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A Life Token Executor is designated using a 2-Party Multisignature Escrow Account with Time Lock & Recovery.

Use Case Scenario

Cleanshave donates 500 XH5 tokens to Dr. Q, under the condition that she’ll be the executor of his digital estate after he has passed. Cleanshave doesn’t completely trust Dr. Q with immediate access to his account, so he suggests an escrow account renewed every year. Should a problem arise where Dr. Q is no longer able to perform as executor, a new executor could be found annually.

Since it is unlikely that Cleanshave will die within the next year he has an option to reclaim the tokens and reset the contract before Dr. Q is given the opportunity to do the same. This way he can decide on the executor of his digital estate up until his death.

Should he meet his demise before reclaiming his tokens Dr. Q would have the opportunity to claim them, receiving the Private Keys to his digital estate, including access to social media accounts for updating profiles in a manner suggested by an encrypted Last Will. (Perhaps stored in a Keybase account.)

In this way, Cleanshave is the Testator, the person giving away their assets by executing the smart contract. And Dr. Q becomes both the Executor and Trustee, in that it is her responsibility to manage the assets in accordance with wih Cleanshave’s wishes. She is also responsible for the liquidation of the account to purchase Life Tokens held by Beneficiaries.


An escrow agreement is created between two entities: the Testator – the entity funding the agreement, and the Executor – the entity receiving the funds at the end of the contract, which includes the Private Keys for the Life Token account.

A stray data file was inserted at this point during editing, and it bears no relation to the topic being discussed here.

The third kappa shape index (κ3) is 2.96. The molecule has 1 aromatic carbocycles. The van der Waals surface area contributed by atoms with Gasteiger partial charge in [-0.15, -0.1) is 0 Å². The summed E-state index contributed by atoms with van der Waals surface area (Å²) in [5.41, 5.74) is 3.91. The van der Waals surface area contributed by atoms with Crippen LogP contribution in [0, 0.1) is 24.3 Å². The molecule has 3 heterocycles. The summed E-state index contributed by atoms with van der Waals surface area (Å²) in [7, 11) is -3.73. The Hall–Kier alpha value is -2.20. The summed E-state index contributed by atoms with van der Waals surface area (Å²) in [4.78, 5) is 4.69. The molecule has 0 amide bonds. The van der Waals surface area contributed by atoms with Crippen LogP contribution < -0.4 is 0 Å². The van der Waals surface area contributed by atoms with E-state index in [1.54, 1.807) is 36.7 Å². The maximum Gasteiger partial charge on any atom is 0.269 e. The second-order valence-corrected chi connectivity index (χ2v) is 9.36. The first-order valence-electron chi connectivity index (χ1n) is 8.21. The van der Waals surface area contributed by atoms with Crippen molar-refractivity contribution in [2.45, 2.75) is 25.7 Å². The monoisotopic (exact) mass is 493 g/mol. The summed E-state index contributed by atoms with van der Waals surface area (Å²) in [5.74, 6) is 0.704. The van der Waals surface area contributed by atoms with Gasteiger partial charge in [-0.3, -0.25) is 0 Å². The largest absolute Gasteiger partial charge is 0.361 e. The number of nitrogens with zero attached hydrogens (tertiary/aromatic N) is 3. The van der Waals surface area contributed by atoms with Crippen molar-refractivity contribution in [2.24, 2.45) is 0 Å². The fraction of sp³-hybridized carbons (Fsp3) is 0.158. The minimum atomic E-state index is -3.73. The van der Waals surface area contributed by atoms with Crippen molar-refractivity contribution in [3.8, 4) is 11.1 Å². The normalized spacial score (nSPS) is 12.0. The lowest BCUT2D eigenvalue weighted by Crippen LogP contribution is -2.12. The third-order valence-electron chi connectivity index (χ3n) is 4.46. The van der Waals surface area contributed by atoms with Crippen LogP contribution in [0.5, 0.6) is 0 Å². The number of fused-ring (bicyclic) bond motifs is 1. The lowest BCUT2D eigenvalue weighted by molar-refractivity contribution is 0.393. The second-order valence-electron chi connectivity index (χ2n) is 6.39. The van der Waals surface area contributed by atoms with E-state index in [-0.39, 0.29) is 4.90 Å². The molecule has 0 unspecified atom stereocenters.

Three accounts are required to execute a time-locked escrow contract between the two parties: a source account, a destination account, and an escrow account. The source account is the account of the Testator that is initializing and funding the escrow agreement. The destination account is the account of the Executor that will eventually gain control of the escrowed funds. The escrow account is created by the Testator and holds the escrowed funds during the lock-up period.

Three periods of time must be established and agreed upon for this escrow agreement: a Lock-up period, during which neither party may manipulate (transfer, utilize) the assets, an Unlock period, after which the Testator has the ability to recover the escrowed funds from the escrow account, and a Recovery period, a date after the Unlock period where the Executor has the ability to recover the escrowed funds, which include the Private Key to the Trustator’s Life Token Account.

First, an Escrow account is created. The Executor is added as a signer. An Unlock Date is set in which the Testator can recover the funds in the Escrow Account and set a new Unlock Date and/or Executor. A Recovery Date is set in which the Executor can access the Life Tokens in Escrow should the Testator be unable to complete this action.

To summarize: if the Unlock transaction is not submitted by the Testator, then the Recovery transaction is submitted by the Executor after the recovery period.

Read the XH5 Grey Paper to learn more about the Life Token Experiment